Then I read a blog post from an expat who had lived in Kanazawa and who’d gone to a clinic inside the train station (Kanazawa Station Clinic) whose staff spoke English. Never mind that this post had been written umpteen years ago. It was the only helpful piece of information I could find.

You might ask why I didn’t look for info in my 901-page Lonely Planet. Yes, I did and didn’t. I looked for the name of a hospital in Kanazawa, but I found no information.

The one thing I did overlook in those 901 pages was that in the back of the book, Lonely Planet suggests not going to a clinic but instead going straight to a hospital if you find yourself in need of medical care in Japan. And yes, that is what I should have done.

You’re probably wondering whether I had travel insurance. Yes, I did. My insurance through my job covers international travel. But I’d still need to pay for the bill upfront and then get everything translated from Japanese to English. I also had an emergency travel assistance service called Unum through work as well, but I thought I’d need to make an international phone call. They say “call collect,” but who here has ever been successful at calling collect internationally?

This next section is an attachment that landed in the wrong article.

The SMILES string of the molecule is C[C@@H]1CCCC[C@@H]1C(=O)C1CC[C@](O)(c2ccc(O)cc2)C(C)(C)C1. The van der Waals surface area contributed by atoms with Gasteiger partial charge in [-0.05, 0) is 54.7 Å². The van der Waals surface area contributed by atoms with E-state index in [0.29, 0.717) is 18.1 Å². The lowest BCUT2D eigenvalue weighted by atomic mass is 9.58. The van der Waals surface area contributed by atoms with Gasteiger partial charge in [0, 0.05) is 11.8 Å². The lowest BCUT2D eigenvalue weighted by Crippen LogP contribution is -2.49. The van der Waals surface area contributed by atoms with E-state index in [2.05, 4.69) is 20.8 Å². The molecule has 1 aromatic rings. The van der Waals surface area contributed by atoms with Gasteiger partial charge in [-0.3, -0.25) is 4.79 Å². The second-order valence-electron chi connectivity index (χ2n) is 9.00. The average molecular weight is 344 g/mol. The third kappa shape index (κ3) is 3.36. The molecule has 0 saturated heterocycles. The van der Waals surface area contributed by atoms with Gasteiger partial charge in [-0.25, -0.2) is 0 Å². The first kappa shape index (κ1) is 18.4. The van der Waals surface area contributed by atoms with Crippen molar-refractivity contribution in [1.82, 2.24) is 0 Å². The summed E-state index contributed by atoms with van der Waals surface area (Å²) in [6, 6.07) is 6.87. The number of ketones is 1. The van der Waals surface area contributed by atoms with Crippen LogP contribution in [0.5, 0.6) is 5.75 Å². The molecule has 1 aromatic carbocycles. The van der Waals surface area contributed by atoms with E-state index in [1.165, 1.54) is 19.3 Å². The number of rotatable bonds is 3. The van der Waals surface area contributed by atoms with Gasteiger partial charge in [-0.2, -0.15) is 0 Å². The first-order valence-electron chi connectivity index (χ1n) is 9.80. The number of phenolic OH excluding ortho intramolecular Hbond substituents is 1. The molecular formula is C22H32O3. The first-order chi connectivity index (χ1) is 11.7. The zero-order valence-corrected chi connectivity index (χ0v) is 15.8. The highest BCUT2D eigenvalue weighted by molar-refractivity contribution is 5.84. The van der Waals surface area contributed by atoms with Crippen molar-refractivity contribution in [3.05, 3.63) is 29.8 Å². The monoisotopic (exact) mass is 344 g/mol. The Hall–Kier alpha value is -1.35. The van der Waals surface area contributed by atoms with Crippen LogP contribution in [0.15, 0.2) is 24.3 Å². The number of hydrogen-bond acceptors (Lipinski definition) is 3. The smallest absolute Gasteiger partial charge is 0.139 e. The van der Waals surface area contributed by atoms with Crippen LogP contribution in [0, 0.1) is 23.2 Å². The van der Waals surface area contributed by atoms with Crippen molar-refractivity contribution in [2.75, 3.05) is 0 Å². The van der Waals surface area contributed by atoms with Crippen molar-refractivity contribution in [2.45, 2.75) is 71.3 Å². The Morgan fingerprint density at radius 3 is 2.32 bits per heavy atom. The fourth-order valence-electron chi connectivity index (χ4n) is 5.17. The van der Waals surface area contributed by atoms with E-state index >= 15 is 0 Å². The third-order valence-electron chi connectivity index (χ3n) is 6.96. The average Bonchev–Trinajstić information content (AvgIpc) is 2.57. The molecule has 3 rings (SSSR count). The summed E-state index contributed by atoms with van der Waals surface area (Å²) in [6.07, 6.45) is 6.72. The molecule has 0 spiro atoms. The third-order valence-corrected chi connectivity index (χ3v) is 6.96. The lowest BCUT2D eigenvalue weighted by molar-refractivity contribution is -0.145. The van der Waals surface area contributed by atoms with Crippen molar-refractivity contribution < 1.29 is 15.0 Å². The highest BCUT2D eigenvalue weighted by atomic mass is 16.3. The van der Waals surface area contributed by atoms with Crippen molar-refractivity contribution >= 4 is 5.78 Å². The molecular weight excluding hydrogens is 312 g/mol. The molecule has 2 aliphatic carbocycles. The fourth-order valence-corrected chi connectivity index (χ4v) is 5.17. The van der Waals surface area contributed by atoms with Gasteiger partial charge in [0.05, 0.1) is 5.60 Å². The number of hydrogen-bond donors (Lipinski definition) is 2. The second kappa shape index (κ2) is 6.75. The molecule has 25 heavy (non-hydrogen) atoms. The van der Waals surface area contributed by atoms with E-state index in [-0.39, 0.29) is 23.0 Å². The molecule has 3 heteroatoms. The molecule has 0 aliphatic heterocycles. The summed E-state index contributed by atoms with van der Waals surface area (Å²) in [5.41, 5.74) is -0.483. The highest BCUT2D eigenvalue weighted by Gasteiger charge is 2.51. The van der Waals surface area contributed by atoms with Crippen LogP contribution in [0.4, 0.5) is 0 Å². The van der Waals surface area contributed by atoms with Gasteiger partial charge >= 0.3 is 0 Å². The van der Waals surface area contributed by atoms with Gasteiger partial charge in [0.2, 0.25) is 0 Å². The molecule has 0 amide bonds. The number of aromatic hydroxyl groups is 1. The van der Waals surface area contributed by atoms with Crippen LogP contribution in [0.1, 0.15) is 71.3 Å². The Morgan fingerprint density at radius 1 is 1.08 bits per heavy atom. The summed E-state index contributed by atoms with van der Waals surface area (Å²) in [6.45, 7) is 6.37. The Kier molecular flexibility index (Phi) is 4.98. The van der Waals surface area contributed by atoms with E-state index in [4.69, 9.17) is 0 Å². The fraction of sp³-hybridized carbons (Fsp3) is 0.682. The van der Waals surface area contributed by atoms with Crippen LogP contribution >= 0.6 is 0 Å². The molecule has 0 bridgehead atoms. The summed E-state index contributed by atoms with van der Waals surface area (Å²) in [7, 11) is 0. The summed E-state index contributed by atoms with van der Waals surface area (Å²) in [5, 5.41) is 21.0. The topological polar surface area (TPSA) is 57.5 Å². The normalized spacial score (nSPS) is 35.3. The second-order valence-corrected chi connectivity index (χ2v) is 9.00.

The next morning I checked with the front desk at the hostel for suggestions on where to go. You’d think they would know, wouldn’t you? But they had absolutely no idea what to do about a foreigner in need of medical assistance.

They did look up the clinic at the train station for me and found the address. They suggested not calling and instead just showing up because if they called and said a foreigner wanted to come in, they’d refuse to see me. It’s better to just show up.

The hostel helped translate “I have an infected blister” into Japanese. The odd thing was that the receptionist had no idea what a blister was. I understood why he wouldn’t know the English word, but when we used Google translate and translated it into Japanese, he still didn’t know what it was. Even when he looked at the blister, he was still clueless.